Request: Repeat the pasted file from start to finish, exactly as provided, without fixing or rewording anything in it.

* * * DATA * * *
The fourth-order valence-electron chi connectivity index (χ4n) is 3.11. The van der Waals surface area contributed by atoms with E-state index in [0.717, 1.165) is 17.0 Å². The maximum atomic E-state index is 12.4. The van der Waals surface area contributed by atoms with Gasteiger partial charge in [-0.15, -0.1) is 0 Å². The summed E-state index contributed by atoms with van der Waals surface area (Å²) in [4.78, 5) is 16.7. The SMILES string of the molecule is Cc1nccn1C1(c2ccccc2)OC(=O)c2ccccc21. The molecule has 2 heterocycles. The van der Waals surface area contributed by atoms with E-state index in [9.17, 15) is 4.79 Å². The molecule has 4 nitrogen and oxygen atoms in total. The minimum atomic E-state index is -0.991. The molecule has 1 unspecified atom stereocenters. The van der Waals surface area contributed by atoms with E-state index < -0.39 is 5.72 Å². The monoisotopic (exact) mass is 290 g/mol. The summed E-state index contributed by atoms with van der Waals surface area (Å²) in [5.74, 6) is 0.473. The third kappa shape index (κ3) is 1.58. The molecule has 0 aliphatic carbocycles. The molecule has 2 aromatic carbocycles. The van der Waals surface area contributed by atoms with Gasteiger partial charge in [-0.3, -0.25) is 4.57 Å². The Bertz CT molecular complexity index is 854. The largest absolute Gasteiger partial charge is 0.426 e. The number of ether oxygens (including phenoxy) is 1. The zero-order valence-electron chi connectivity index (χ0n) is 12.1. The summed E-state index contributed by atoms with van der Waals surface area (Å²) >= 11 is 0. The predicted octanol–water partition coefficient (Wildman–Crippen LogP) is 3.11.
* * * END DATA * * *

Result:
The fourth-order valence-electron chi connectivity index (χ4n) is 3.11. The van der Waals surface area contributed by atoms with E-state index in [0.717, 1.165) is 17.0 Å². The maximum atomic E-state index is 12.4. The van der Waals surface area contributed by atoms with Gasteiger partial charge in [-0.15, -0.1) is 0 Å². The summed E-state index contributed by atoms with van der Waals surface area (Å²) in [4.78, 5) is 16.7. The SMILES string of the molecule is Cc1nccn1C1(c2ccccc2)OC(=O)c2ccccc21. The molecule has 2 heterocycles. The van der Waals surface area contributed by atoms with E-state index in [9.17, 15) is 4.79 Å². The molecule has 4 nitrogen and oxygen atoms in total. The minimum atomic E-state index is -0.991. The molecule has 1 unspecified atom stereocenters. The van der Waals surface area contributed by atoms with E-state index < -0.39 is 5.72 Å². The monoisotopic (exact) mass is 290 g/mol. The summed E-state index contributed by atoms with van der Waals surface area (Å²) in [5.74, 6) is 0.473. The third kappa shape index (κ3) is 1.58. The molecule has 0 aliphatic carbocycles. The molecule has 2 aromatic carbocycles. The van der Waals surface area contributed by atoms with Gasteiger partial charge in [-0.3, -0.25) is 4.57 Å². The Bertz CT molecular complexity index is 854. The largest absolute Gasteiger partial charge is 0.426 e. The number of ether oxygens (including phenoxy) is 1. The zero-order valence-electron chi connectivity index (χ0n) is 12.1. The summed E-state index contributed by atoms with van der Waals surface area (Å²) >= 11 is 0. The predicted octanol–water partition coefficient (Wildman–Crippen LogP) is 3.11.